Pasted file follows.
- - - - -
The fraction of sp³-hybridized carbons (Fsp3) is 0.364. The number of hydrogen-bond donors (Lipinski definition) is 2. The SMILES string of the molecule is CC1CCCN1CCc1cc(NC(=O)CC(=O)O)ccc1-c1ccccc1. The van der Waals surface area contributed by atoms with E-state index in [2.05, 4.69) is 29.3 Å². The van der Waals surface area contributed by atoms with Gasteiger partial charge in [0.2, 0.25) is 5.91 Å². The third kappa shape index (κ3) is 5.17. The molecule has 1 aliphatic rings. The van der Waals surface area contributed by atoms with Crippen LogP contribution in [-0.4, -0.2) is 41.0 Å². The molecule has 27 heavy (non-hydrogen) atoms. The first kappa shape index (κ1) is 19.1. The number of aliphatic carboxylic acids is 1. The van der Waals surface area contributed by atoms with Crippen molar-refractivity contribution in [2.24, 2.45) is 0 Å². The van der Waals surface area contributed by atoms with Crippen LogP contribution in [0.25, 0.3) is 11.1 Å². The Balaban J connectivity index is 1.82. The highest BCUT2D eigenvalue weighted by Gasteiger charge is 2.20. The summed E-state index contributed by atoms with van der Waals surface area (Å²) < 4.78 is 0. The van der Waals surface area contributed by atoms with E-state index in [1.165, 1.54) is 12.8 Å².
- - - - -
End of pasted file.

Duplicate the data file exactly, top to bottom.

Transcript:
The fraction of sp³-hybridized carbons (Fsp3) is 0.364. The number of hydrogen-bond donors (Lipinski definition) is 2. The SMILES string of the molecule is CC1CCCN1CCc1cc(NC(=O)CC(=O)O)ccc1-c1ccccc1. The van der Waals surface area contributed by atoms with E-state index in [2.05, 4.69) is 29.3 Å². The van der Waals surface area contributed by atoms with Gasteiger partial charge in [0.2, 0.25) is 5.91 Å². The third kappa shape index (κ3) is 5.17. The molecule has 1 aliphatic rings. The van der Waals surface area contributed by atoms with Crippen LogP contribution in [-0.4, -0.2) is 41.0 Å². The molecule has 27 heavy (non-hydrogen) atoms. The first kappa shape index (κ1) is 19.1. The number of aliphatic carboxylic acids is 1. The van der Waals surface area contributed by atoms with Crippen molar-refractivity contribution in [2.24, 2.45) is 0 Å². The van der Waals surface area contributed by atoms with Crippen LogP contribution in [0.25, 0.3) is 11.1 Å². The Balaban J connectivity index is 1.82. The highest BCUT2D eigenvalue weighted by Gasteiger charge is 2.20. The summed E-state index contributed by atoms with van der Waals surface area (Å²) < 4.78 is 0. The van der Waals surface area contributed by atoms with E-state index in [1.165, 1.54) is 12.8 Å².